I'm very pleased to welcome Pauling Francis to the Awfully Big Reviews team - especially as her first choice is a title by one of my favourite writers. Thank you for joining us, Pauline!
I’ve always wanted to fly across the Australian outback – but flying isn’t my thing – so this Carnegie short-listed novel, set on an outback telegraph station, caught my imagination straight away.
This is a story about a young girl called Comity who, after a series of terrible events, is determined to protect her father’s reputation – even if it means telling a lie and – worse – watching that lie grow.
Knowing the author’s talent for rich landscapes and high-speed action – and complete with glossary sensibly at the front of the book – I set off on my journey into the great unknown to drink in all that was on offer in a barren, thirsty outback.
Comity lives with her mother and father, Mary and Herbert Pinny at Station Four (the Repeater Station of Kinkindele). Apparently, Repeater Stations were there to make sure that the morse telegraph messages weren’t distorted like Chinese whispers. When the novel opens, Comity’s mother is newly dead from a snake bite and her father has plunged into deep grief. Comity has one friend – Fred – an aboriginal, who has also grown up alongside another culture – the ghans – people from Afghanistan or India whose camel trains were invaluable in the barren outback (although real trains also existed). When the evil Quartz Hogg, a new assistant arrives, with his liking for drink and his determination to make sport of Fred, Comity has to leap into action.
A series of unfortunate events follow: Hogg and other men die after a liquor party; not before chasing Fred for sport and shooting him. Herbert Pinny takes to his bed. Comity sends official messages, and others of her own to keep the world at bay (including her ‘posh’ relatives in Adelaide). She messages that war is about to break out among the ghans and the locals - not realising that three hundred soldiers will be sent to keep peace.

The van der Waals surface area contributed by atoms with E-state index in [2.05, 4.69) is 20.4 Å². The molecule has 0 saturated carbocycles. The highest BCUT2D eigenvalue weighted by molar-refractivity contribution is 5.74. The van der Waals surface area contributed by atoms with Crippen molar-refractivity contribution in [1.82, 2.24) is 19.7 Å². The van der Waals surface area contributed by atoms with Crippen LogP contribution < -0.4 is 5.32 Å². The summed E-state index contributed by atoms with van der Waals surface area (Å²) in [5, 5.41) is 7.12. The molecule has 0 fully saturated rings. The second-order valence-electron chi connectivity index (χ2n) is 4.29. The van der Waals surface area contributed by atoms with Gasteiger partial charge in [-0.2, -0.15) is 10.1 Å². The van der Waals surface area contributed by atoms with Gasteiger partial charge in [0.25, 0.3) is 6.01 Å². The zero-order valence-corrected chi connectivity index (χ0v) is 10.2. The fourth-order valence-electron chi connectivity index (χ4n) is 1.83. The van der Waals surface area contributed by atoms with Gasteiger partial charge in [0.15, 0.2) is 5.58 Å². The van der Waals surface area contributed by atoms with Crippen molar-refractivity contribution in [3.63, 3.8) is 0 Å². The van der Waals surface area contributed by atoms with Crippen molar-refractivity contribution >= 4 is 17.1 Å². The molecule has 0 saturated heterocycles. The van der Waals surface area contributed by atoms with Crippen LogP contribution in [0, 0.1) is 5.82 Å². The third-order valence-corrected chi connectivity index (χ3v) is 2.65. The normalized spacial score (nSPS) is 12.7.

Comity survives a time of horror, utterly loyal to her father, and always determined to keep his good name; but she’s consumed with guilt because she has told a lie.
The words morse and remorse kept buzzing through my head, just like those messages.
Like the best stories, the sadness if lifted by comical characters such as Lulu, the laundress, by Fred’s wonderful sense of humour, and by Comity’s badly spelled letters describing her ‘wonderful’ life to her relatives.
Of course, lies grow, Comity knows that. And everything crashes - along with the army train, hit by a gum tree in a great storm and – like Comity – stranded in the middle of nowhere.
All ends well – with Fred’s help. He didn’t die, although he was badly injured. Herbert Pinny’s reputation is intact and he and Comity stay on at Station Four.
What a roller-coaster of events and emotions in an amazing location. You can smell the heat, the dust and the rain. You can feel Fred’s ancestors around you. You have to admire Comity’s efforts in this classic, child against the world, furiously fast, and funny-sad novel.
The Middle of Nowhere thoroughly deserves its place on the Carnegie short-list.
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